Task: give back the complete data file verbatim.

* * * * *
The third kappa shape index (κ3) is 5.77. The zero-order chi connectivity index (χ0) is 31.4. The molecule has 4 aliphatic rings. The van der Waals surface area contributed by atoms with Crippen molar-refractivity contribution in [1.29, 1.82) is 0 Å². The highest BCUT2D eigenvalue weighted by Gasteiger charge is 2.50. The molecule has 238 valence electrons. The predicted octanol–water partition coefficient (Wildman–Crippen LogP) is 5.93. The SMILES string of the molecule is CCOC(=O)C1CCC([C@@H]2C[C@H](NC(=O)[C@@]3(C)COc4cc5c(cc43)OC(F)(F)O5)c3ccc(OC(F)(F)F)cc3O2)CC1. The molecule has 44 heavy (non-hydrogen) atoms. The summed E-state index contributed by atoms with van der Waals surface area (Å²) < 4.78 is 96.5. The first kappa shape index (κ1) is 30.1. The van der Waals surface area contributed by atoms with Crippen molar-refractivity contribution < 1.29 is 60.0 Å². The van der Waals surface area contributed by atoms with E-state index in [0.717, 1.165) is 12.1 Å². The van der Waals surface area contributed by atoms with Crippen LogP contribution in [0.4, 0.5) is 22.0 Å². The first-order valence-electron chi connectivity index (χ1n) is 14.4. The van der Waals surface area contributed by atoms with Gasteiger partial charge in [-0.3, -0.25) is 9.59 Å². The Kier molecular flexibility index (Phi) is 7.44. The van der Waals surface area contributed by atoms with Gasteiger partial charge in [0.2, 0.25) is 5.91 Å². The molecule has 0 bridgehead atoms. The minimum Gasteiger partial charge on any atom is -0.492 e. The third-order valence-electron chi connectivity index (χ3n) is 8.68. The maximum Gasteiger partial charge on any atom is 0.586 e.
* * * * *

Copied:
The third kappa shape index (κ3) is 5.77. The zero-order chi connectivity index (χ0) is 31.4. The molecule has 4 aliphatic rings. The van der Waals surface area contributed by atoms with Crippen molar-refractivity contribution in [1.29, 1.82) is 0 Å². The highest BCUT2D eigenvalue weighted by Gasteiger charge is 2.50. The molecule has 238 valence electrons. The predicted octanol–water partition coefficient (Wildman–Crippen LogP) is 5.93. The SMILES string of the molecule is CCOC(=O)C1CCC([C@@H]2C[C@H](NC(=O)[C@@]3(C)COc4cc5c(cc43)OC(F)(F)O5)c3ccc(OC(F)(F)F)cc3O2)CC1. The molecule has 44 heavy (non-hydrogen) atoms. The summed E-state index contributed by atoms with van der Waals surface area (Å²) < 4.78 is 96.5. The first kappa shape index (κ1) is 30.1. The van der Waals surface area contributed by atoms with Crippen molar-refractivity contribution < 1.29 is 60.0 Å². The van der Waals surface area contributed by atoms with E-state index in [0.717, 1.165) is 12.1 Å². The van der Waals surface area contributed by atoms with Crippen LogP contribution in [0.4, 0.5) is 22.0 Å². The first-order valence-electron chi connectivity index (χ1n) is 14.4. The van der Waals surface area contributed by atoms with Gasteiger partial charge in [-0.3, -0.25) is 9.59 Å². The Kier molecular flexibility index (Phi) is 7.44. The van der Waals surface area contributed by atoms with Gasteiger partial charge in [0.2, 0.25) is 5.91 Å². The molecule has 0 bridgehead atoms. The minimum Gasteiger partial charge on any atom is -0.492 e. The third-order valence-electron chi connectivity index (χ3n) is 8.68. The maximum Gasteiger partial charge on any atom is 0.586 e.